1. It May Not Work in Your Area
The rattlesnake vaccine is only formulated to protect against the Western Diamondback. That means, it will NOT protect against these other venomous snakes (which are active in Arizona):
- Southwester Speckled Rattlesnake
- Northern Black Tailed Rattlesnake
- Tiger Rattlesnake
- Arizona Black Rattlesnake
- Sonoran Sidewinder
- Mojave Rattlesnake
- Twin-Spotted Rattlesnake
- Banded Rock Rattlesnake
- Desert Massasauga
- Great Basin Rattlesnake
- Grand Canyon Rattlesnake
- Midget Faded Rattlesnake
- Prairie Rattlesnake
- Sonoran Lyre Snake
If you travel to another area of the country and encounter a copperhead or other type of venomous snake, the vaccine will not help your pet.
2. It Must Be Renewed Frequently
- The Rattlesnake vaccine only works for a limited time and it’s an extensive (and expensive) process.
- Your dog will need 2-3 vaccinations over the course of 4-6 weeks.
- Your dog will need a booster vaccine every 6-12 months.
If Your Dog is Bitten By A Snake
If Your Pet Is Bitten By A Snake: This is an IMMEDIATE emergency call to the vet. No questions. Don’t get online and research it. Just go to the vet immediately.
Why is this such an emergency? Let me tell you a little about how venom works…
Rattlesnakes are constantly evolving and they now produce a complex brew of toxic peptides, polypeptides, and enzymes.
According to Natural History Magazine, “Rattlesnakes harbor so many biochemical mixtures for venom that toxicologists who analyze the stuff confront a range of variations rather than a standard formula for each species.”
Bottom line – what used to be just a straightforward bite of venom that worked solely on your heart or blood, victims can now receive both types of poison from a single bite.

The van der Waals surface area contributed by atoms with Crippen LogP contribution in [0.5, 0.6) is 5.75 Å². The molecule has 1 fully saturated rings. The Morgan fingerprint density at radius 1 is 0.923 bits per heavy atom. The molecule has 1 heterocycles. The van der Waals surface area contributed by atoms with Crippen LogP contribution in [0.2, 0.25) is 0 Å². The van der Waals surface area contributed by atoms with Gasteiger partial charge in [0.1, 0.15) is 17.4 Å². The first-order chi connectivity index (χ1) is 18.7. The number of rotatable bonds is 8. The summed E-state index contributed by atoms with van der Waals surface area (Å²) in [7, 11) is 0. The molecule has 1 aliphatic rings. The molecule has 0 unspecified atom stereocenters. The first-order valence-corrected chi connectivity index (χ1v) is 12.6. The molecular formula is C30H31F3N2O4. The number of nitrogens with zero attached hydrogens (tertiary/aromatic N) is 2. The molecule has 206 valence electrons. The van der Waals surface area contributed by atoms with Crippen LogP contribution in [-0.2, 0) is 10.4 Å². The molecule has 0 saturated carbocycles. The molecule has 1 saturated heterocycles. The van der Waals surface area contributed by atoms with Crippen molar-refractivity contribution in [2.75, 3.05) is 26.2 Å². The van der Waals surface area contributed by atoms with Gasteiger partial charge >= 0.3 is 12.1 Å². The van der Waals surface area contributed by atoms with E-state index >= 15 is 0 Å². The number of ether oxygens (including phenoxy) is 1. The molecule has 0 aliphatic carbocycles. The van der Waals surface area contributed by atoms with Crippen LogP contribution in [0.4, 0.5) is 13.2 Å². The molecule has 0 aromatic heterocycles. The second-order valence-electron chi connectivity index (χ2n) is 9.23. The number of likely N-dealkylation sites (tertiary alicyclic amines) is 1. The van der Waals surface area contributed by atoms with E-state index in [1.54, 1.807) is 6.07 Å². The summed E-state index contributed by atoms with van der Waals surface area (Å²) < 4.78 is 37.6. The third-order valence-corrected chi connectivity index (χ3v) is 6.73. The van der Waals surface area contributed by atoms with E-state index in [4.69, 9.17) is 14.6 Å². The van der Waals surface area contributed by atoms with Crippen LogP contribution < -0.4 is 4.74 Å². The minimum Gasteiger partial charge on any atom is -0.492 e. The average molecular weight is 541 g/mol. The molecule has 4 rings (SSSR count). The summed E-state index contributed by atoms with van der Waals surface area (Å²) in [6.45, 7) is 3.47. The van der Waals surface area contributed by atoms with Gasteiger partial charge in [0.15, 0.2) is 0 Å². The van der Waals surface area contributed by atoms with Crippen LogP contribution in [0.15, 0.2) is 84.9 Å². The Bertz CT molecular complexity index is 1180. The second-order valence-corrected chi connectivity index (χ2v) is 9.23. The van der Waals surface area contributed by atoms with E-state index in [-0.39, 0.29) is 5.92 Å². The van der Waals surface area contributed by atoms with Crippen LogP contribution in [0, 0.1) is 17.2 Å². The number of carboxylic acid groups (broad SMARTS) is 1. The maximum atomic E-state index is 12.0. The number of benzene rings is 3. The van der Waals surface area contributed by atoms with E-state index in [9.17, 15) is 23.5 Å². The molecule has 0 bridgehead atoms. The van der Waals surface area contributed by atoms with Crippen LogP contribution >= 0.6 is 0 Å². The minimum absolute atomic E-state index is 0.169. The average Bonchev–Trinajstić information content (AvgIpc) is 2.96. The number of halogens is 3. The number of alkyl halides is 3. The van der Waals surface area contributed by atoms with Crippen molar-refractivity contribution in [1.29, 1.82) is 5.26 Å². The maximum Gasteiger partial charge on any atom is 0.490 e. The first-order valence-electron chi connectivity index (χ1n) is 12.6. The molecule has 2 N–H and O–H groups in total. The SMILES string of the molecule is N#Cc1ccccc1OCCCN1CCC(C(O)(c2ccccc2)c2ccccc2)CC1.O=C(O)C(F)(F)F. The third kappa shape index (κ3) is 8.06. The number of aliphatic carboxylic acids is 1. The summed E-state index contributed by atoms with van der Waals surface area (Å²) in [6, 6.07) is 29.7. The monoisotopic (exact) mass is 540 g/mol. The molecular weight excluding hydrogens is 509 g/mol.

Types of Venom
This poison begins the digestion of prey before it’s even swallowed. Great for the snake, not so great for the victim. The venom will begin eating away at cells in the muscle to collapse tissue. Cytoxins are some of the most primitive forms of venom and they’re still around for a reason – they work…
2. Hemotoxic Venom:
Once the tissue begins to break down, the snakes cocktail of poison works on other issues, particularly the blood. If untreated, the area around the bite would become gangrenous and turn black. Sometimes the venom can attack the kidneys.
This poison focuses on the neurological system by blocking nerve impulses to muscles. Bottom line: You won’t be able to breathe, move, yell for help, swallow, scream. Its’ a nasty toxin. It used to be found in vipers (like the cobra) but now they are seeing it in Mojave rattlesnakes – making it the most deadly rattlesnake in the United States. Death can occur in as little as 10 minutes.
Dry Bite Suffocation
Even if your pets receive a “dry” bite (no poison), you still need to get to the ER. Most animals investigate things with their nose, which means they are bitten on the nose. The bite will cause your pets face to swell and they can suffocate. This is how a rattlesnake kills a horse.
And that is why you have to run to the nearest veterinary hospital if your cat, your dog, any other pets, or yourself is bitten. If you’re bitten, go to the ER. Okay?
Other Articles You May Enjoy:
- Desert Dangers: The Black Widow
- Desert Dangers: Toxic Toads
- Desert Dangers: The Bark Scorpion
- Your Guide to Living with Coyotes
- Desert Dangers: Bats